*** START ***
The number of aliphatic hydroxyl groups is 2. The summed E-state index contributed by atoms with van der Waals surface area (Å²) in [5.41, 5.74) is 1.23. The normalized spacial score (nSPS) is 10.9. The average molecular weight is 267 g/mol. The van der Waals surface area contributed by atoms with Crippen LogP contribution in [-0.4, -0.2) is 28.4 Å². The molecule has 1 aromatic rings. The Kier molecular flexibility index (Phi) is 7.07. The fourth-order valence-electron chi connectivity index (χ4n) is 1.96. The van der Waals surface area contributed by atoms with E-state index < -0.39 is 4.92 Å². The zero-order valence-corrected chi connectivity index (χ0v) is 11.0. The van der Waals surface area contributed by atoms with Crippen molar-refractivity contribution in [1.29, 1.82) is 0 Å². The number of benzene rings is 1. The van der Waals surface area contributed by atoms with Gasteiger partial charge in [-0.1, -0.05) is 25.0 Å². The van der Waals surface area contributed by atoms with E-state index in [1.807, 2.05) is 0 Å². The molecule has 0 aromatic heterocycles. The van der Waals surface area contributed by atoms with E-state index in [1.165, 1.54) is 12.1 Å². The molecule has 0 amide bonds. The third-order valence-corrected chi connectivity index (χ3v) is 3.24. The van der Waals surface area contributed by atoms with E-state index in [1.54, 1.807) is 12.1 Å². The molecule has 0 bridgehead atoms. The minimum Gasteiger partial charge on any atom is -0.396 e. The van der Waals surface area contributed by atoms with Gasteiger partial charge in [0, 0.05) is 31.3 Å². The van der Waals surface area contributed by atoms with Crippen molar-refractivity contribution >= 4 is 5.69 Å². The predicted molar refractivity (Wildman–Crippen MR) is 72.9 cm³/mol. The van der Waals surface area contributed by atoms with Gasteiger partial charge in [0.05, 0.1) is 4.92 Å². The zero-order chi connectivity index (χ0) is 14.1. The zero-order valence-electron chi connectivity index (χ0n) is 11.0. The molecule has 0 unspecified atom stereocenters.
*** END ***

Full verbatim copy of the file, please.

The number of aliphatic hydroxyl groups is 2. The summed E-state index contributed by atoms with van der Waals surface area (Å²) in [5.41, 5.74) is 1.23. The normalized spacial score (nSPS) is 10.9. The average molecular weight is 267 g/mol. The van der Waals surface area contributed by atoms with Crippen LogP contribution in [-0.4, -0.2) is 28.4 Å². The molecule has 1 aromatic rings. The Kier molecular flexibility index (Phi) is 7.07. The fourth-order valence-electron chi connectivity index (χ4n) is 1.96. The van der Waals surface area contributed by atoms with E-state index < -0.39 is 4.92 Å². The zero-order valence-corrected chi connectivity index (χ0v) is 11.0. The van der Waals surface area contributed by atoms with Crippen molar-refractivity contribution in [1.29, 1.82) is 0 Å². The number of benzene rings is 1. The van der Waals surface area contributed by atoms with Gasteiger partial charge in [-0.1, -0.05) is 25.0 Å². The van der Waals surface area contributed by atoms with E-state index in [1.807, 2.05) is 0 Å². The molecule has 0 aromatic heterocycles. The van der Waals surface area contributed by atoms with E-state index in [1.165, 1.54) is 12.1 Å². The molecule has 0 amide bonds. The third-order valence-corrected chi connectivity index (χ3v) is 3.24. The van der Waals surface area contributed by atoms with E-state index in [1.54, 1.807) is 12.1 Å². The molecule has 0 bridgehead atoms. The minimum Gasteiger partial charge on any atom is -0.396 e. The van der Waals surface area contributed by atoms with Gasteiger partial charge in [0, 0.05) is 31.3 Å². The van der Waals surface area contributed by atoms with Crippen molar-refractivity contribution >= 4 is 5.69 Å². The predicted molar refractivity (Wildman–Crippen MR) is 72.9 cm³/mol. The van der Waals surface area contributed by atoms with Gasteiger partial charge in [0.05, 0.1) is 4.92 Å². The zero-order chi connectivity index (χ0) is 14.1. The zero-order valence-electron chi connectivity index (χ0n) is 11.0. The molecule has 0 unspecified atom stereocenters.